Overnight’s failure below Fri’s 4501 initial counter-trend low in the Jun S&P contract confirms a bearish divergence in short-term momentum. This mo failure defines 29-Mar’s 4631 intra-day high as the END of the rally from 15-Mar’s 4129 low detailed in the 240-min chart below. Per such, this 4631 high serves as our new short-term risk parameter from which non-bullish decisions like long-covers and new bearish punts can be objectively based and managed.
The fact that this bearish divergence in admittedly short-term momentum stems from the upper-quarter of 1Q22’s range on a daily log close-only basis not only questions the longer-term risk/reward metrics of a continued bullish policy and exposure “up here”, but could also be a subset of the major peak/reversal process we’ve advocated since mid-Jan’s bearish divergence in MONTHLY momentum we’ll discuss below. At this juncture, the market remains deep within the middle-half bowels of this year’s range where the odds of aimless whipsaw risk are approached as higher. But until and unless this market can recoup last week’s 4631 intra-day high and/or 29-Mar’s 4621 high daily close, traders must also be aware of the ultra-bearish prospect and count that suggests Mar’s recovery is just the B- or 2nd-Wave corrective rebuttal to Jan-Mar’s decline ahead of a resumption of that decline to new lows below 4100. Generally speaking, we believe the risk/reward metrics have flipped in favor of the bear to the point of a cautious bearish policy that could have long-term implications per the major peak/reversal-threat elements that remain intact and which are detailed below.
Longer-term players and investors are urged to recall the peak/reversal-threat elements we introduced in mid-Jan:
- confirmed bearish divergences in daily, weekly and monthly momentum amidst
- historically frothy bullish sentiment and portfolio stock allocation and
- an arguably complete 5-wave Elliott sequence from at least Mar’20’s 2174 low and possibly from Mar 2009’s 666 low.
It’s also critical to acknowledge Mar’s not unimpressive corrective rebuttal to Jan-Mar’s initial swoon that is a fully expected subset within typical peak/reversal processes. The reassuring nature of this recovery could provide the false sense of security that might now contribute to downside vulnerability. This importance of this week’s bearish divergence in short-term momentum is that the market has identified a specific high and risk level it now must recoup to mitigate this bearish threat.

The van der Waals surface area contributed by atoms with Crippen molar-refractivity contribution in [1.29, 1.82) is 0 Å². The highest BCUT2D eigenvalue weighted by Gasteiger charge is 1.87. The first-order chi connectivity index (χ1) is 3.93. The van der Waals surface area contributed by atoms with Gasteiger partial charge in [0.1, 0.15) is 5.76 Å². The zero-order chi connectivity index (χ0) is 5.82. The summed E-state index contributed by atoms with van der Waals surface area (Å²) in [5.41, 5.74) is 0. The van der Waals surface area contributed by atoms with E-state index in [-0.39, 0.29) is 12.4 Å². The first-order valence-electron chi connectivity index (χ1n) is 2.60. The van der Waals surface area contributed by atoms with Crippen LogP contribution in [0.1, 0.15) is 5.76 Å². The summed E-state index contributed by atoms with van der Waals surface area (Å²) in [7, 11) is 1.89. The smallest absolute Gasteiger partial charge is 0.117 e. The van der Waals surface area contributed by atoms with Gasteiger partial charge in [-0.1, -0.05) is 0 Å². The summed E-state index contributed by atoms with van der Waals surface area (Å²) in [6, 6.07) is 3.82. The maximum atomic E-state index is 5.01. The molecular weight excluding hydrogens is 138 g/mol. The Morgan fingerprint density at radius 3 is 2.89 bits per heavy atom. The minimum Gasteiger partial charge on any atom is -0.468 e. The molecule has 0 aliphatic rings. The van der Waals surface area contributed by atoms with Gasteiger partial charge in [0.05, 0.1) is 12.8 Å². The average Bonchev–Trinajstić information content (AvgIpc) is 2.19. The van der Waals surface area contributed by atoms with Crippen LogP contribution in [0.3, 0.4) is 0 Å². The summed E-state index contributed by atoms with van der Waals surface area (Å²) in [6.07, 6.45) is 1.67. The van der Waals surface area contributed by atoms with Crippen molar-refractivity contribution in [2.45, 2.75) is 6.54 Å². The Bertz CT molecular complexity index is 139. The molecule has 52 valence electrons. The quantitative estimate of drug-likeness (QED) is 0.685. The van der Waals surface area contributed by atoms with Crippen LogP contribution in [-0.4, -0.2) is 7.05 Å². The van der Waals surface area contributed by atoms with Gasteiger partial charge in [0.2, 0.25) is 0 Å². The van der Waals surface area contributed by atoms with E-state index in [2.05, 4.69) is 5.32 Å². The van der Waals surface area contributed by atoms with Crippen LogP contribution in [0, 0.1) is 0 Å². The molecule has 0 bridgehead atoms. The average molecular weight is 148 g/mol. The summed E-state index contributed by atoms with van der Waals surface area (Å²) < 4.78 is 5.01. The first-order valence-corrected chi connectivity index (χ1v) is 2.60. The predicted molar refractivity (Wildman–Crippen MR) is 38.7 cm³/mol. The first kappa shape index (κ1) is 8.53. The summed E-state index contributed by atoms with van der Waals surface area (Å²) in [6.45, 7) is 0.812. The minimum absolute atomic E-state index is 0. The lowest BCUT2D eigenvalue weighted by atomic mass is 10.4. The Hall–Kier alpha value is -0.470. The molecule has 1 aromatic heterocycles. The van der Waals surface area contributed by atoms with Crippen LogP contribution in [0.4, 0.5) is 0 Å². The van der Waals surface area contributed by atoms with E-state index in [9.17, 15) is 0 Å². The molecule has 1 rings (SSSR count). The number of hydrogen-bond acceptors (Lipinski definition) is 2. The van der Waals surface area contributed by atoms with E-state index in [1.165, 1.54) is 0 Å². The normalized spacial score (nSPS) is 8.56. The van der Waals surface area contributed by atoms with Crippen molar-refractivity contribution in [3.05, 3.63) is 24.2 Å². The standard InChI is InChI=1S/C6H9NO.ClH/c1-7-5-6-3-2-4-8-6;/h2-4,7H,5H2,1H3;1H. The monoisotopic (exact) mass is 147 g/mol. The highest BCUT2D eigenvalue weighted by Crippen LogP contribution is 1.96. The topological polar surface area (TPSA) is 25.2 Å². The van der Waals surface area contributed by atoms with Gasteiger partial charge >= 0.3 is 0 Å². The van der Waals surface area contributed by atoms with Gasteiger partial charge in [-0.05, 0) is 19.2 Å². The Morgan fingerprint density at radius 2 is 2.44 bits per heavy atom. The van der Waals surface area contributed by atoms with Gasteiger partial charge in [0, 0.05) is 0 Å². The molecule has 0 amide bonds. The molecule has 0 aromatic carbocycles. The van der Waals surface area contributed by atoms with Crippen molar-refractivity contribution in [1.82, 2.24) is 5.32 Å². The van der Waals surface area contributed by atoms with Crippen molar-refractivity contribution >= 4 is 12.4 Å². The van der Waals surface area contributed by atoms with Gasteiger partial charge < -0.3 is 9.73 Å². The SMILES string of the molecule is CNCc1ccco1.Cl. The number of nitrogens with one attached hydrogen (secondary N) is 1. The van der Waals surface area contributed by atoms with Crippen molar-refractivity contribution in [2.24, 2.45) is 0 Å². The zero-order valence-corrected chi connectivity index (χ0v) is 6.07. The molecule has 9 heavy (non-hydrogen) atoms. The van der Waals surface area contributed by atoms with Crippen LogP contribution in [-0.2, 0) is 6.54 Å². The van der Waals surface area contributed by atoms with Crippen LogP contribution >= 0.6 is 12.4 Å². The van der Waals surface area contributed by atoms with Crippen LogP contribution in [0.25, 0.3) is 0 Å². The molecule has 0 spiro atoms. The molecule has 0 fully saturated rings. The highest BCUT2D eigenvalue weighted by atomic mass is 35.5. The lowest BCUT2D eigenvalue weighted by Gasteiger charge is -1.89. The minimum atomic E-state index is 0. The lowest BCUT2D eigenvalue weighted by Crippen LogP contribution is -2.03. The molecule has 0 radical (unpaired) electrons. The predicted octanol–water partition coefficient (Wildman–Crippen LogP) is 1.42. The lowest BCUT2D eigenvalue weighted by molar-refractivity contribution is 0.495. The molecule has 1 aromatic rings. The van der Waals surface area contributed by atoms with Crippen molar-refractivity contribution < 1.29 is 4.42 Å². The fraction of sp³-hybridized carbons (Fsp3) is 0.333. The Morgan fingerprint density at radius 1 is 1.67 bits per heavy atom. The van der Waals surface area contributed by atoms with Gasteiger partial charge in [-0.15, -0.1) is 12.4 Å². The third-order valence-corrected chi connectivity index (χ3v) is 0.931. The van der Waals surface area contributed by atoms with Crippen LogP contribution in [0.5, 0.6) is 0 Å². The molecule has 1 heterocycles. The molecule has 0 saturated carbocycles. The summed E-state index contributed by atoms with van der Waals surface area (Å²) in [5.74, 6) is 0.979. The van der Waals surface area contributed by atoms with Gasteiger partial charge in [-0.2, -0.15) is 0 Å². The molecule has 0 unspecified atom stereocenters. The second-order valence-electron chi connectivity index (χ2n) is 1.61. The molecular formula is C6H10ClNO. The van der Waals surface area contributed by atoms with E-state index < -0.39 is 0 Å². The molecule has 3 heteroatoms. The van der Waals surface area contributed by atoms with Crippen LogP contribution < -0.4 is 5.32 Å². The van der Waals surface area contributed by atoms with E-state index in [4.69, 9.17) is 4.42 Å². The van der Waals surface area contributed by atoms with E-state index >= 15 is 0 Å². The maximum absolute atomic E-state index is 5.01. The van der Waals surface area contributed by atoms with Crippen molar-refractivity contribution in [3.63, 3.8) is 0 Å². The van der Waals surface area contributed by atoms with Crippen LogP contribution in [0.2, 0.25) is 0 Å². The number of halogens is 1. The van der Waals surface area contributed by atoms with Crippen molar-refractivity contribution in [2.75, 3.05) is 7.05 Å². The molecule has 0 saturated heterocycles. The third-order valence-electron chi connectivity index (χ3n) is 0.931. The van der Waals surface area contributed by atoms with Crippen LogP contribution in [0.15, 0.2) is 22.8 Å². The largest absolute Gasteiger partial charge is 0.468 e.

Perhaps the most critical peak/reversal-threat factor we did not list above is the still-sharply-flattening yield curve against the backdrop of sharply rising interest rates. Only a glance at the quarterly log scale S&P chart below is needed to see that the past three times such a flattening between 10-yr and 30-yr Treasury rates occurred- into 1Q2018, 4Q2006 and into 1Q2000- the stock market went into either a major correction/consolidation or massive reversal. The Treasury 10-to-30-yr yield curve shown on a weekly close-only basis above actually ticked negative (i.e. “inverted”) today. As in the past, the fact that investors are commanding the same yield for a 10-yr investment as a 30-yr investment is a major threat to equity valuations.
From a technical and trading SCALE perspective, we cannot CONCLUDE the resumption of Jan-Mar’s approximate 13% collapse from today’s bearish divergence in short-term momentum. But we CAN conclude last week’s 4631 high as a specific and objective risk parameter from which to base non-bullish decisions like long-covers and bearish punts. And traders are advised to do exactly this, with a recovery above 4631 required to negate this call and reinstate Mars rally that might then extend to new all-time highs. Until such strength is proven, further, and possibly much further weakness is anticipated in the period immediately ahead. Traders must also beware of a period of choppy, challenging price action from the middle-half bowels of 1Q22’s range.